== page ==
Namibia – Wild Namib

Namib desert wilderness is unique, so distinctive in character and so void of significant human presence. The very modest human imprint contrasts with the vigour of wildlife. Wildlife in Namib is not without thoughts, feelings and emotions.

Namib wildlife

Against Namib wilderness, some birds congregate as their survival depends largely on their solidarity. Their gregarious quest for safety borrows not only trees heights, but also man-made structures that they colonise shamelessly and skillfully. 

Ostriches are arguably the most peculiar, cautious and shy animals on earth. Indeed, they raise numerous chicks, which makes them attractive and vulnerable to predators. As their family caravans don’t go unnoticed in the emptiness of the desert, distance to the threat remains their main coping strategy.

Gembsboks or oryxes could be the ostriches’ cousins for their shy behaviour. They rather take or stay at distance and observe. However, oryxes do so less frenetically than ostriches, showing temper once they feel safe. Their noble attitude is commensurate to the beauty of their robe. They could be the priests of the Namib desert sanctuary.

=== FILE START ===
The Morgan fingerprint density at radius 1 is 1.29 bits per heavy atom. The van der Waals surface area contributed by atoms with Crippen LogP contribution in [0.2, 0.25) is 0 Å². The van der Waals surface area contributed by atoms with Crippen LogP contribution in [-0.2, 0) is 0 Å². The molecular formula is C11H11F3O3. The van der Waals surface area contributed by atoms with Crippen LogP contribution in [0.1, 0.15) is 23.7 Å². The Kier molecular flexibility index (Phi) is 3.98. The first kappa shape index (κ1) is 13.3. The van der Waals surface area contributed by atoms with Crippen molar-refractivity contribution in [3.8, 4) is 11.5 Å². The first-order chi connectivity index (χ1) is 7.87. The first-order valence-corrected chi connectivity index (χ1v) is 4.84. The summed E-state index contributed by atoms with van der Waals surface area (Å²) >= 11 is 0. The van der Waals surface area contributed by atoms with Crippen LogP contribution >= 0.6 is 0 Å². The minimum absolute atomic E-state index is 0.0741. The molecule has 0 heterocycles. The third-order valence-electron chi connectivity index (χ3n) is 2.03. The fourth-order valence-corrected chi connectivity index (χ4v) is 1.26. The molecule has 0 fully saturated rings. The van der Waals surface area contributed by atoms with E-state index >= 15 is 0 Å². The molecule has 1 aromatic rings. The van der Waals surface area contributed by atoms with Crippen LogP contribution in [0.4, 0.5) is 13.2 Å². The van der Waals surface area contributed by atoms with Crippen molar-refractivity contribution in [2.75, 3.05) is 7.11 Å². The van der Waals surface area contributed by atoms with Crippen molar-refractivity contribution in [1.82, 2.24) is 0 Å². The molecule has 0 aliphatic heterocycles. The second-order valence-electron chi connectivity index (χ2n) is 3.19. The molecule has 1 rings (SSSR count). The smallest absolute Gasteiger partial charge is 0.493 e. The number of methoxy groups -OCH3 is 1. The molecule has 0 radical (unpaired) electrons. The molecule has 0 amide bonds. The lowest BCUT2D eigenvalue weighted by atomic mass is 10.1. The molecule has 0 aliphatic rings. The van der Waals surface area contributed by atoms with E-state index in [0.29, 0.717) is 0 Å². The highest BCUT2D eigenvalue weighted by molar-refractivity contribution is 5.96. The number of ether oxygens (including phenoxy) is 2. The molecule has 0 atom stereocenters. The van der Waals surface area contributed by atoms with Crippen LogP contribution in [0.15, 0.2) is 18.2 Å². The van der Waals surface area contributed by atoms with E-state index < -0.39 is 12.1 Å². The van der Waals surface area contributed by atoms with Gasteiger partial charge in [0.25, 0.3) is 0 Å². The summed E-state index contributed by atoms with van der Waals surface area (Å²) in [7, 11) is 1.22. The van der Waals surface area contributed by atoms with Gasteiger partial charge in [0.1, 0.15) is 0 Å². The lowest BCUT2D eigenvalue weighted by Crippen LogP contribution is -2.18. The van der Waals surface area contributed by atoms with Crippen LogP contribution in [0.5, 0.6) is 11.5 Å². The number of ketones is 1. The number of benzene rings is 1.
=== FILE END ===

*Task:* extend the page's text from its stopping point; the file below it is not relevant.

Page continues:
Cheetahs are my all-favourite Africa’s wild cats. They express a unique combination of power, speed, elegance and vulnerability. Cheetahs are not only the most rapid sprinters on earth. They are also very vulnerable to other predators (hyenas, leopards, lions) when it comes to defend the prey that they have hunted down. They are also very vulnerable to man’s hunting. 

Black rhinoceros are a beauty of their kind, despite their obvious contradictions – massive but elegant, heavy but fast, mostly quiet but irascible. We better don’t upset them, approach them very cautiously and stand ready to run fast in the last resort. I survived and much enjoyed the encounter.

Visiting Etosha National Park in Northern Namibia would allow meeting with many more wild species. While Namib desert hosts a lesser variety of wildlife, it exhales an extraordinary sense of wilderness that both humans and animals can feel and enjoy.


By Bertrand

Trotting the globe with vision, values and humour